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Article
September 1990

Ascorbic Acid Is Cytotoxic to Dividing Human Tenon's Capsule FibroblastsA Possible Contributing Factor in Glaucoma Filtration Surgery Success

Author Affiliations

From the Glaucoma Service, The Wilmer Ophthalmological Institute, The Johns Hopkins University School of Medicine, Baltimore, Md.

Arch Ophthalmol. 1990;108(9):1323-1325. doi:10.1001/archopht.1990.01070110139038
Abstract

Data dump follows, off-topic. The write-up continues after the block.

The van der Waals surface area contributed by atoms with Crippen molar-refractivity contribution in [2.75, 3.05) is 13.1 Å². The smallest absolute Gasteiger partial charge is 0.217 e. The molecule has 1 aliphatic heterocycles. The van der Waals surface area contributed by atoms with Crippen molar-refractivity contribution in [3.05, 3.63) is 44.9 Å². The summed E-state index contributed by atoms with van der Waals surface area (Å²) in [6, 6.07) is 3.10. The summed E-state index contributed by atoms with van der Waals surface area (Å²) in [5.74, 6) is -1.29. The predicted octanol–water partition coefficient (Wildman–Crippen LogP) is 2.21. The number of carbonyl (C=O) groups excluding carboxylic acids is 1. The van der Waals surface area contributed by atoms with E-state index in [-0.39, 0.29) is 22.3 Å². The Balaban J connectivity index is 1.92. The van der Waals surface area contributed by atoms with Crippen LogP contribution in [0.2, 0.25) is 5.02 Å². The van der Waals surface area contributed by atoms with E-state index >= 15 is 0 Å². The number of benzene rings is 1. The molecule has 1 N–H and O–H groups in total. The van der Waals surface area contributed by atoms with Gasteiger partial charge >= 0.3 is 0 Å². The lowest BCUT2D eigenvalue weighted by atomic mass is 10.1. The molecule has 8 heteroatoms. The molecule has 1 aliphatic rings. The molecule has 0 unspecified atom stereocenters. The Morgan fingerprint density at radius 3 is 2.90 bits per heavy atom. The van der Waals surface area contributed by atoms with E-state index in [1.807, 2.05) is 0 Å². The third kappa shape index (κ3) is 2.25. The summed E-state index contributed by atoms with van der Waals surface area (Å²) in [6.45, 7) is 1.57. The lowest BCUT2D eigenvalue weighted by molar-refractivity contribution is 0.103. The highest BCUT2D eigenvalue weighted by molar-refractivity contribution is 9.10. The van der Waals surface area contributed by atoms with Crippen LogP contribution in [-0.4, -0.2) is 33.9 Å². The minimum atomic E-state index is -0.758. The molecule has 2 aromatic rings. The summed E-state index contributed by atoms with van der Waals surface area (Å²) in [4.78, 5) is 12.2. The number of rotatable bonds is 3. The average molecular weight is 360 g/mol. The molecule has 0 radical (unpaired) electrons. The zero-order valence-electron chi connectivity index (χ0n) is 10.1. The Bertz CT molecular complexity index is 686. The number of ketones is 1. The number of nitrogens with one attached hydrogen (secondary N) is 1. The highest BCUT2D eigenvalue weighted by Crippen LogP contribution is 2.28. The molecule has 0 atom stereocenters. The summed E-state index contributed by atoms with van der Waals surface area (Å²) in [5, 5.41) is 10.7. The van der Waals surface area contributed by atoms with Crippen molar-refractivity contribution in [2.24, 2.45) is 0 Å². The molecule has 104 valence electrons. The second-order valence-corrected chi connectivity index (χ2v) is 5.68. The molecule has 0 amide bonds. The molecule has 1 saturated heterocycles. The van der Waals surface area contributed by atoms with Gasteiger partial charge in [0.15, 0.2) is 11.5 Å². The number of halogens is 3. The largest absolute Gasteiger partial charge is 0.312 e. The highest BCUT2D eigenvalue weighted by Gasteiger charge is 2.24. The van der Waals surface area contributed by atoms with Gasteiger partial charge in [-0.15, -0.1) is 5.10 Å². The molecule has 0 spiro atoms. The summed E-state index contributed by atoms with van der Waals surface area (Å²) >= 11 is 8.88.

• Successful glaucoma filtration surgery depends on the incomplete healing of the surgical wound, with formation of a filtration bleb. In most other tissues, however, complete healing is the rule. I have explored the possibility that the high concentration of ascorbic acid normally present in aqueous humor inhibits wound healing after filtration surgery. At the concentration normally present in aqueous humor (1.1 mmol/L), ascorbic acid decreased the plating efficiency of cell suspensions of human Tenon's capsule fibroblasts by a mean (±SD) of 40%±10%. When added to low-density monolayer cultures of fibroblasts, ascorbic acid decreased the cell number by 90%±5%, an effect that was completely prevented by catalase. When added to confluent cultures, the cell number was decreased by only 14%±2%. If ascorbic acid has similar effects on fibroblasts in vivo, it may contribute to the incomplete wound healing that characterizes successful glaucoma surgery.

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